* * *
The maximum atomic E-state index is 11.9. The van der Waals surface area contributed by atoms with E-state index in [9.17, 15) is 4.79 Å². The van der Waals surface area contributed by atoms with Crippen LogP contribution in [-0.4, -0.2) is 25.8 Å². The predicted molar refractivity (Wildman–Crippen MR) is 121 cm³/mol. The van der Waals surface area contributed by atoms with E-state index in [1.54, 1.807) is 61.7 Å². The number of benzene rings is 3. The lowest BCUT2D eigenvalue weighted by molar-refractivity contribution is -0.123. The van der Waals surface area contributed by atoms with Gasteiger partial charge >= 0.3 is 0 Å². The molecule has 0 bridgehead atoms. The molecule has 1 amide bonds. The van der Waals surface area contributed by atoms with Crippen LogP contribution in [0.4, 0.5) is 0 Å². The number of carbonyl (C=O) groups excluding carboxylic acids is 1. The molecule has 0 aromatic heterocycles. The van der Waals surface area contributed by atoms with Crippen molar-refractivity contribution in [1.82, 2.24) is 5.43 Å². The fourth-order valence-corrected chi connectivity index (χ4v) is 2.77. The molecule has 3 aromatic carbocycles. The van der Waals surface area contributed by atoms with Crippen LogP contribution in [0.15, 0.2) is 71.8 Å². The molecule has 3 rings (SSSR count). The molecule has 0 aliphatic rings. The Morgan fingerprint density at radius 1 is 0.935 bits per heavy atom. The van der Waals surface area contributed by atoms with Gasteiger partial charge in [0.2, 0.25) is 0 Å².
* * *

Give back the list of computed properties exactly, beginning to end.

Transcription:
The maximum atomic E-state index is 11.9. The van der Waals surface area contributed by atoms with E-state index in [9.17, 15) is 4.79 Å². The van der Waals surface area contributed by atoms with Crippen LogP contribution in [-0.4, -0.2) is 25.8 Å². The predicted molar refractivity (Wildman–Crippen MR) is 121 cm³/mol. The van der Waals surface area contributed by atoms with E-state index in [1.54, 1.807) is 61.7 Å². The number of benzene rings is 3. The lowest BCUT2D eigenvalue weighted by molar-refractivity contribution is -0.123. The van der Waals surface area contributed by atoms with Gasteiger partial charge >= 0.3 is 0 Å². The molecule has 0 bridgehead atoms. The molecule has 1 amide bonds. The van der Waals surface area contributed by atoms with Crippen LogP contribution in [0.4, 0.5) is 0 Å². The number of carbonyl (C=O) groups excluding carboxylic acids is 1. The molecule has 0 aromatic heterocycles. The van der Waals surface area contributed by atoms with Crippen molar-refractivity contribution in [1.82, 2.24) is 5.43 Å². The fourth-order valence-corrected chi connectivity index (χ4v) is 2.77. The molecule has 3 aromatic carbocycles. The van der Waals surface area contributed by atoms with Crippen LogP contribution in [0.15, 0.2) is 71.8 Å². The molecule has 3 rings (SSSR count). The molecule has 0 aliphatic rings. The Morgan fingerprint density at radius 1 is 0.935 bits per heavy atom. The van der Waals surface area contributed by atoms with Gasteiger partial charge in [0.2, 0.25) is 0 Å².